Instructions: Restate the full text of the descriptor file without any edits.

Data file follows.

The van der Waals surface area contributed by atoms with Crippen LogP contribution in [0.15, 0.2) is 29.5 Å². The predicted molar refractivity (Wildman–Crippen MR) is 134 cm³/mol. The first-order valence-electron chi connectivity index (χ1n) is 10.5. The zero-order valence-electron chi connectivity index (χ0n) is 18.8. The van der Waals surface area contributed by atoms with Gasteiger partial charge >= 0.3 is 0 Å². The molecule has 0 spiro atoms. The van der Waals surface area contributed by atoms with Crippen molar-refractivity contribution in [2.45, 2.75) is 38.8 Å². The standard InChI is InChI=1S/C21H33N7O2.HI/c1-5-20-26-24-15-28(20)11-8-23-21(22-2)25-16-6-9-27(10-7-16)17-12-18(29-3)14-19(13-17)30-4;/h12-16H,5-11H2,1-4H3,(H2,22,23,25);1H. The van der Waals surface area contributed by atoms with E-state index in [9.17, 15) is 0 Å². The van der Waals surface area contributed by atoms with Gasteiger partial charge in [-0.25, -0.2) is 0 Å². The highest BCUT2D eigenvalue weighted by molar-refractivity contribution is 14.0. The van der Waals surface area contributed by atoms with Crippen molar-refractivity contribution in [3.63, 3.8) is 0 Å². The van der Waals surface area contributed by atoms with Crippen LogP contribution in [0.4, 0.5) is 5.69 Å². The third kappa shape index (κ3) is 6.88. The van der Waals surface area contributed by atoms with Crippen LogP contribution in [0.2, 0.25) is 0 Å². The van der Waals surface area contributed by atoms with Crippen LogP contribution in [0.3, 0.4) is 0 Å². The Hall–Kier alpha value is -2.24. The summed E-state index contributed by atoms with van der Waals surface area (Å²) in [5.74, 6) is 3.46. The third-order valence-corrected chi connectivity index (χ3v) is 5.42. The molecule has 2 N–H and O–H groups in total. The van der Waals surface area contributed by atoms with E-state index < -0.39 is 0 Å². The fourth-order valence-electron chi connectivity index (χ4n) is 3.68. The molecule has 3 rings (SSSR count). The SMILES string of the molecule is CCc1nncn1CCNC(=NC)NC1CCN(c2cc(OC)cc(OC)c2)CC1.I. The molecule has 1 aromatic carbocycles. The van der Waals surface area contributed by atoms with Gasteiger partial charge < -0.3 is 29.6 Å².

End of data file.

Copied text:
The van der Waals surface area contributed by atoms with Crippen LogP contribution in [0.15, 0.2) is 29.5 Å². The predicted molar refractivity (Wildman–Crippen MR) is 134 cm³/mol. The first-order valence-electron chi connectivity index (χ1n) is 10.5. The zero-order valence-electron chi connectivity index (χ0n) is 18.8. The van der Waals surface area contributed by atoms with Gasteiger partial charge >= 0.3 is 0 Å². The molecule has 0 spiro atoms. The van der Waals surface area contributed by atoms with Crippen molar-refractivity contribution in [2.45, 2.75) is 38.8 Å². The standard InChI is InChI=1S/C21H33N7O2.HI/c1-5-20-26-24-15-28(20)11-8-23-21(22-2)25-16-6-9-27(10-7-16)17-12-18(29-3)14-19(13-17)30-4;/h12-16H,5-11H2,1-4H3,(H2,22,23,25);1H. The van der Waals surface area contributed by atoms with E-state index in [9.17, 15) is 0 Å². The van der Waals surface area contributed by atoms with Gasteiger partial charge in [-0.25, -0.2) is 0 Å². The highest BCUT2D eigenvalue weighted by molar-refractivity contribution is 14.0. The van der Waals surface area contributed by atoms with Crippen molar-refractivity contribution in [3.63, 3.8) is 0 Å². The van der Waals surface area contributed by atoms with Crippen LogP contribution in [0.4, 0.5) is 5.69 Å². The third kappa shape index (κ3) is 6.88. The van der Waals surface area contributed by atoms with Crippen LogP contribution in [0.2, 0.25) is 0 Å². The van der Waals surface area contributed by atoms with Crippen LogP contribution in [0.3, 0.4) is 0 Å². The Hall–Kier alpha value is -2.24. The summed E-state index contributed by atoms with van der Waals surface area (Å²) in [5.74, 6) is 3.46. The third-order valence-corrected chi connectivity index (χ3v) is 5.42. The molecule has 2 N–H and O–H groups in total. The van der Waals surface area contributed by atoms with E-state index < -0.39 is 0 Å². The fourth-order valence-electron chi connectivity index (χ4n) is 3.68. The molecule has 3 rings (SSSR count). The SMILES string of the molecule is CCc1nncn1CCNC(=NC)NC1CCN(c2cc(OC)cc(OC)c2)CC1.I. The molecule has 1 aromatic carbocycles. The van der Waals surface area contributed by atoms with Gasteiger partial charge < -0.3 is 29.6 Å².